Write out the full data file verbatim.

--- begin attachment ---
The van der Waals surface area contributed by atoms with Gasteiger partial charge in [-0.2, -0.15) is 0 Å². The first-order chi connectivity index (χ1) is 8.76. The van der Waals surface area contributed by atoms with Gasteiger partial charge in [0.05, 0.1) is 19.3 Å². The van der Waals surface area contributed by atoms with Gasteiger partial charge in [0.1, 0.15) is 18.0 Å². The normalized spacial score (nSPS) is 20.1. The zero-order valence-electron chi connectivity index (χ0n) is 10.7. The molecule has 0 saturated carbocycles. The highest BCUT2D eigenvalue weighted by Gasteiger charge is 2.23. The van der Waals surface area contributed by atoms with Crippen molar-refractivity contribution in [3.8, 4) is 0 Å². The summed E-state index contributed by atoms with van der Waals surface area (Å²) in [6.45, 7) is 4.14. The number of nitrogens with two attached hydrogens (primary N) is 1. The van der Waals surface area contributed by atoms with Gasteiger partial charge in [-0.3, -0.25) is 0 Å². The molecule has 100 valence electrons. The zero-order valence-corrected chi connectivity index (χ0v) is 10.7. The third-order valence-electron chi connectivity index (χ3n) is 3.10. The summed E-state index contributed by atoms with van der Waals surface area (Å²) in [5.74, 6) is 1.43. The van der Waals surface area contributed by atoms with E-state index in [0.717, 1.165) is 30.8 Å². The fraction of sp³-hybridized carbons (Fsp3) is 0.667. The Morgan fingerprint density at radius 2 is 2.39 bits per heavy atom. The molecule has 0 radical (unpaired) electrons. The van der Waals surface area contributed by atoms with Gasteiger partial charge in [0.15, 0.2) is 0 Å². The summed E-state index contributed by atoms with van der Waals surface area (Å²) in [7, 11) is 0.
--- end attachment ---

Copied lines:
The van der Waals surface area contributed by atoms with Gasteiger partial charge in [-0.2, -0.15) is 0 Å². The first-order chi connectivity index (χ1) is 8.76. The van der Waals surface area contributed by atoms with Gasteiger partial charge in [0.05, 0.1) is 19.3 Å². The van der Waals surface area contributed by atoms with Gasteiger partial charge in [0.1, 0.15) is 18.0 Å². The normalized spacial score (nSPS) is 20.1. The zero-order valence-electron chi connectivity index (χ0n) is 10.7. The molecule has 0 saturated carbocycles. The highest BCUT2D eigenvalue weighted by Gasteiger charge is 2.23. The van der Waals surface area contributed by atoms with Crippen molar-refractivity contribution in [3.8, 4) is 0 Å². The summed E-state index contributed by atoms with van der Waals surface area (Å²) in [6.45, 7) is 4.14. The number of nitrogens with two attached hydrogens (primary N) is 1. The van der Waals surface area contributed by atoms with Gasteiger partial charge in [-0.3, -0.25) is 0 Å². The molecule has 100 valence electrons. The zero-order valence-corrected chi connectivity index (χ0v) is 10.7. The third-order valence-electron chi connectivity index (χ3n) is 3.10. The summed E-state index contributed by atoms with van der Waals surface area (Å²) in [5.74, 6) is 1.43. The van der Waals surface area contributed by atoms with E-state index in [0.717, 1.165) is 30.8 Å². The fraction of sp³-hybridized carbons (Fsp3) is 0.667. The Morgan fingerprint density at radius 2 is 2.39 bits per heavy atom. The molecule has 0 radical (unpaired) electrons. The van der Waals surface area contributed by atoms with Gasteiger partial charge in [0.15, 0.2) is 0 Å². The summed E-state index contributed by atoms with van der Waals surface area (Å²) in [7, 11) is 0.